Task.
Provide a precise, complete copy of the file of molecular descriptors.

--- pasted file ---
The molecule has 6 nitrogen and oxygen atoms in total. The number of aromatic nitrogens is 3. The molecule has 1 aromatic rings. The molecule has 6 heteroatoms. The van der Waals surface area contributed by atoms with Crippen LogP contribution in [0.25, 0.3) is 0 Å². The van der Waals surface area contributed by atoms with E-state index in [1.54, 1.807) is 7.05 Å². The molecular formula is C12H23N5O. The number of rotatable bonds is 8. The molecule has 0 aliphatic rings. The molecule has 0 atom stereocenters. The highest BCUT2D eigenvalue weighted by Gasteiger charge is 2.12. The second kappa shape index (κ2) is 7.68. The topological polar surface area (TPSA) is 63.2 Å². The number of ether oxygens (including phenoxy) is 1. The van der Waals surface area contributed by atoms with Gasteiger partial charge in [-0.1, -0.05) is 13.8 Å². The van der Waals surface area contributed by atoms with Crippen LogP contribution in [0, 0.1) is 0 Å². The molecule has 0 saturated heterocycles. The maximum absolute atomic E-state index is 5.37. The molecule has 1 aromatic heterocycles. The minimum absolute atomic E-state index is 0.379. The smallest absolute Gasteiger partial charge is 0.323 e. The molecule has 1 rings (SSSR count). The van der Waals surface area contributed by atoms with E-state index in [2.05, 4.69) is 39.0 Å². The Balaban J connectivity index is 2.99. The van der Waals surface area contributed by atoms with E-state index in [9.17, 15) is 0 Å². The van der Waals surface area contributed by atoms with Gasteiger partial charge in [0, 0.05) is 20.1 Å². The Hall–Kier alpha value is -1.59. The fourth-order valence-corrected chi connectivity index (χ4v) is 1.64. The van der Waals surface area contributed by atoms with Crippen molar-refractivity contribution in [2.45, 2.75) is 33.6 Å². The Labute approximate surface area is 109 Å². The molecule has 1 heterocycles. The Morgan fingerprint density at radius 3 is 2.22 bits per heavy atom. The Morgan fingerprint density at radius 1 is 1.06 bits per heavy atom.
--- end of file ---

The molecule has 6 nitrogen and oxygen atoms in total. The number of aromatic nitrogens is 3. The molecule has 1 aromatic rings. The molecule has 6 heteroatoms. The van der Waals surface area contributed by atoms with Crippen LogP contribution in [0.25, 0.3) is 0 Å². The van der Waals surface area contributed by atoms with E-state index in [1.54, 1.807) is 7.05 Å². The molecular formula is C12H23N5O. The number of rotatable bonds is 8. The molecule has 0 aliphatic rings. The molecule has 0 atom stereocenters. The highest BCUT2D eigenvalue weighted by Gasteiger charge is 2.12. The second kappa shape index (κ2) is 7.68. The topological polar surface area (TPSA) is 63.2 Å². The number of ether oxygens (including phenoxy) is 1. The van der Waals surface area contributed by atoms with Gasteiger partial charge in [-0.1, -0.05) is 13.8 Å². The van der Waals surface area contributed by atoms with Crippen LogP contribution in [0, 0.1) is 0 Å². The molecule has 0 saturated heterocycles. The maximum absolute atomic E-state index is 5.37. The molecule has 1 aromatic heterocycles. The minimum absolute atomic E-state index is 0.379. The smallest absolute Gasteiger partial charge is 0.323 e. The molecule has 1 rings (SSSR count). The van der Waals surface area contributed by atoms with E-state index in [2.05, 4.69) is 39.0 Å². The Balaban J connectivity index is 2.99. The van der Waals surface area contributed by atoms with E-state index in [9.17, 15) is 0 Å². The van der Waals surface area contributed by atoms with Gasteiger partial charge in [0, 0.05) is 20.1 Å². The Hall–Kier alpha value is -1.59. The fourth-order valence-corrected chi connectivity index (χ4v) is 1.64. The van der Waals surface area contributed by atoms with Crippen molar-refractivity contribution in [2.45, 2.75) is 33.6 Å². The Labute approximate surface area is 109 Å². The molecule has 1 heterocycles. The Morgan fingerprint density at radius 3 is 2.22 bits per heavy atom. The Morgan fingerprint density at radius 1 is 1.06 bits per heavy atom.